But reacting upon it can be risky

    Making portfolio changes in line with extreme market sentiment (selling when sentiment is bearish, buying when bullish) can be risky, and sentiment can swing wildly. Sentiment is at recessionary levels, with US consumer sentiment at its lowest levels since the outset of the pandemic (see chart). 

    The market’s expectation has turned hawkish, pricing in almost four US rate hikes this year (from less than one back in October), with increasing chatter around the pace at which the central bank runs down its balance sheet. This, however, sits against uncertainty. Risks still remain on the horizon: slowing economic momentum, inflation peaking, consumer sentiment at recessionary levels, and the spectre of more disruptive coronavirus variants.

    When a market move has been both quick and sharp, a pullback can be just as violent. As we have discussed in the past, many of the best days of market performance come after the worst ones. So investors that attempt to trade such events can be caught flat-footed.

    chart: University of Michigan US consumer sentiment index since 1991

    Why are you selling?

    For those who may be considering selling out of investments in response to market turbulence, it is worth remembering that selling out should not be thought about in isolation. If you do not have a plan for the assets after selling them, a decision to sell implies investing in cash.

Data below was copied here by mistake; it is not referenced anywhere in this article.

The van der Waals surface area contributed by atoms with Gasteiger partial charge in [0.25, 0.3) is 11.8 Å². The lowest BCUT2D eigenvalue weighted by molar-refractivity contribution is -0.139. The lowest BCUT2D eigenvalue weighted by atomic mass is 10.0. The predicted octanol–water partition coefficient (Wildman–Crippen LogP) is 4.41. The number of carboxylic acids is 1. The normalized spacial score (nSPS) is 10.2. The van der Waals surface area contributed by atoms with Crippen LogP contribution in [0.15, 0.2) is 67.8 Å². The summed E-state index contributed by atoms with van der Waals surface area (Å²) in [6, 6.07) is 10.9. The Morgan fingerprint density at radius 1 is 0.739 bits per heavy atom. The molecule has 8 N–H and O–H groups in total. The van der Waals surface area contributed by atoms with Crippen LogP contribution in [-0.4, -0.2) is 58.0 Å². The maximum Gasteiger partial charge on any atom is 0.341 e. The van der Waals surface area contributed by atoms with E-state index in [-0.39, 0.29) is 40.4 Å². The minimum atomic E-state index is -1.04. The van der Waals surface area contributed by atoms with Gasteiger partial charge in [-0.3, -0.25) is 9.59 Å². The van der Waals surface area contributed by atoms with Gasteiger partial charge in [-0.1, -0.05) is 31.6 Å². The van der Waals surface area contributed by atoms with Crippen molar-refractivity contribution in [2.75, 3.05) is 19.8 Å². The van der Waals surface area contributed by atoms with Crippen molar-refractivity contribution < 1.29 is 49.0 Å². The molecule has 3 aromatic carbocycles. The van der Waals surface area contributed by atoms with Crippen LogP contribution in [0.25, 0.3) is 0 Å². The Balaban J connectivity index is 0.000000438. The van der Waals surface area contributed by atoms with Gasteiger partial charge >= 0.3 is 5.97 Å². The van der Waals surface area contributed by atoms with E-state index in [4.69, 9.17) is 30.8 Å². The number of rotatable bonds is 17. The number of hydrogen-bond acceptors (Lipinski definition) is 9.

When deciding whether to sell assets, you might consider the following questions:

    • Are there other assets that I believe will generate superior returns?
    • What returns may I miss out on by selling these assets?
    • What may I miss out on from holding onto the existing holdings?
    • If I don’t want to reinvest in the markets, am I more likely to achieve my long-term goals by holding cash or the investments I will be selling?

    The final question is an important one in the context of the present inflationary scare. In times of turbulence, cash provides safety. But is safety likely to help you to reach your long-term goals?

    Is your cash working for you?

    If an investor’s aim is to primarily protect, and then grow wealth, cash may be an attractive asset. But it is worth noting that the current market moves have been primarily driven by more persistent inflation. In an inflationary environment, a sure way to lose wealth is to hold cash. With higher inflation expected, the drag on wealth will likely be more than in the recent past.

    We believe that being invested provides the best chances of achieving your long-term goals. The power of compounding means that missing just a few of the best days of market performance can significantly harm long-term growth.